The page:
Emma Clayton found out the good news while she was in a before-school class at her church.

Clayton, a senior at The ASK Academy, was scrolling through an email listing the 161 high schools seniors who were named as U.S. Presidential Scholars Wednesday and stopped when she read her own name.

“I sat in shock for a few minutes,” Clayton said. “I was selected as the female U.S. Scholar for New Mexico. I found out that I made it to the semi-finals on April 20 but did not expect to make it further.”

Clayton got some more good news Thursday when she learned that she is The ASK Academy’s valedictorian.

Clayton was named a Career and Technical Education candidate as part of the 2023 U.S. Presidential Scholars Program in March.

The Career and Technical Education candidates were nominated by their chief state school officers based on their accomplishments in career and technical education fields. Clayton was nominated by ASK Academy principal Nadyne Shimada.

“Ms. Shimada has dramatically helped me over the years, and I couldn’t have received this accomplishment without her,” Clayton said. “She was named as a distinguished teacher, and I truly believe she deserves that recognition.”

Shimada believes that Clayton also deserves her recognition.

“Emma is an extremely talented scholar who has a deep understanding of what it means to be a good human being,” Shimada said. “She is kind, nurturing, compassionate and empathetic to others.  She identifies needs, takes steps to fill those needs, and will assume leadership roles when necessary.  She embraces challenges and learns from mistakes and failures. Emma is a cheerful presence who will brighten anyone’s day.”

U.S. Secretary of Education Miguel Cardona announced the 59th class of U.S. Presidential Scholars Wednesday, recognizing 161 high school seniors for their accomplishments in academics, the arts and career and technical education fields.

The other New Mexico scholar is Brian L. Han from Los Alamos High School.

“U.S. Presidential Scholars have always represented the future of our country and the bright promise it holds. I want each of these remarkable students to know: Your passion and intellect, pursuit of excellence, and spirit of service are exactly what our country needs,” Cardona said. “On behalf of President (Joe) Biden, I am delighted to join your family, friends and communities in celebrating your accomplishments. Aim high, share your talents and continue embracing opportunities to lead as your exciting future unfolds.”

The White House Commission on Presidential Scholars selects scholars annually based on their academic success, artistic and technical excellence, essays, school evaluations and transcripts, as well as a demonstrated commitment to community service and leadership.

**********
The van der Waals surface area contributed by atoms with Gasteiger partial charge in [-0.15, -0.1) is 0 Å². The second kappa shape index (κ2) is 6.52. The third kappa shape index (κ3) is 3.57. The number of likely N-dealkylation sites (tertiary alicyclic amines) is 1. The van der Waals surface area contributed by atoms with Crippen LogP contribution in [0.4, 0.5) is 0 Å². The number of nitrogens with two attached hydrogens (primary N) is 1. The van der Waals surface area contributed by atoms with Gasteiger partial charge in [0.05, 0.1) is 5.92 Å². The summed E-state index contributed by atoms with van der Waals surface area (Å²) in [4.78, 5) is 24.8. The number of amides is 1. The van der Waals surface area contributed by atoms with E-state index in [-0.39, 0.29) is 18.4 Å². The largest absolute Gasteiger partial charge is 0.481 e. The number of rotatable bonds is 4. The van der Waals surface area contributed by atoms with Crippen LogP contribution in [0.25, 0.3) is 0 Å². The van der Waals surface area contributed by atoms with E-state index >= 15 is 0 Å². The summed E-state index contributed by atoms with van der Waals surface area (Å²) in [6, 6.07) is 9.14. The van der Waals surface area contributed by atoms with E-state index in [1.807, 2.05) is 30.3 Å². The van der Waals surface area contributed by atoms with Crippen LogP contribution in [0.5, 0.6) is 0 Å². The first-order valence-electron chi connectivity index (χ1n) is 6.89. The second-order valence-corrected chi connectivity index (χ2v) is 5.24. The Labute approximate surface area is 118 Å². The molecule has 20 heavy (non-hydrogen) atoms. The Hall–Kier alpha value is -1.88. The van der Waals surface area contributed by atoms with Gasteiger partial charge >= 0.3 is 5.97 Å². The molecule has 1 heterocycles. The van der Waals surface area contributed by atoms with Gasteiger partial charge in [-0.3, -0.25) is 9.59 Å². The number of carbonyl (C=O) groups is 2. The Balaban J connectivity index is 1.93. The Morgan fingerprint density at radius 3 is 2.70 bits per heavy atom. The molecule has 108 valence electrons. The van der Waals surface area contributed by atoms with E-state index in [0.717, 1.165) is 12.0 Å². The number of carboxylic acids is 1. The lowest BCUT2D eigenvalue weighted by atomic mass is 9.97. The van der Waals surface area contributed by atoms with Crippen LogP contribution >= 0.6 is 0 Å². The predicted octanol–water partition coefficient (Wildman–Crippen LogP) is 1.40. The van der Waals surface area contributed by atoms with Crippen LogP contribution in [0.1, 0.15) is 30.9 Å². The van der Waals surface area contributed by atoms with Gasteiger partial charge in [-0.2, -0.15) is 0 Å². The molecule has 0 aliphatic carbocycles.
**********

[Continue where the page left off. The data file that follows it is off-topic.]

Of the 3.7 million students expected to graduate from high school this year, more than 5,000 candidates qualified for the 2023 awards determined by outstanding performance on the College Board SAT or ACT exams or through nominations made by chief state school officers,  other partner recognition organizations and YoungArts, the National Foundation for the Advancement of Artists.

As directed by Presidential Executive Order, the 2023 U.S. Presidential Scholars are comprised of one young man and one young woman from each state, the District of Columbia, Puerto Rico, and U.S. families living abroad, as well as 15 chosen at-large, 20 scholars in the arts and 20 scholars in career and technical education.

Created in 1964, the U.S. Presidential Scholars Program has honored more than 8,000 of the nation’s top-performing students. The program was expanded in 1979 to recognize students who demonstrate exceptional talent in the visual, literary and performing arts. In 2015, the program was again extended to recognize students who demonstrate ability and accomplishment in career and technical education fields.

The Presidential Scholars Class of 2023 will be recognized for their outstanding achievement this summer with an online recognition program.

Clayton said her time at ASK Academy was vital to her success.

“I have been honored to attend The ASK Academy for the last seven years. It is an exceptional STEM charter school that strives to build self-directed learners through a project-based curriculum,” Clayton said. “The support and community it provides mean the world to me.”

Clayton, who will be taking her academic talents to Brigham Young University to study computer science and business, also expressed gratitude for her family.

” I would like to thank my parents, Daniel and Maria Clayton, and my siblings, Suzanne, Kimberly, Tyler and Megan, for all their love and support,” Clayton said.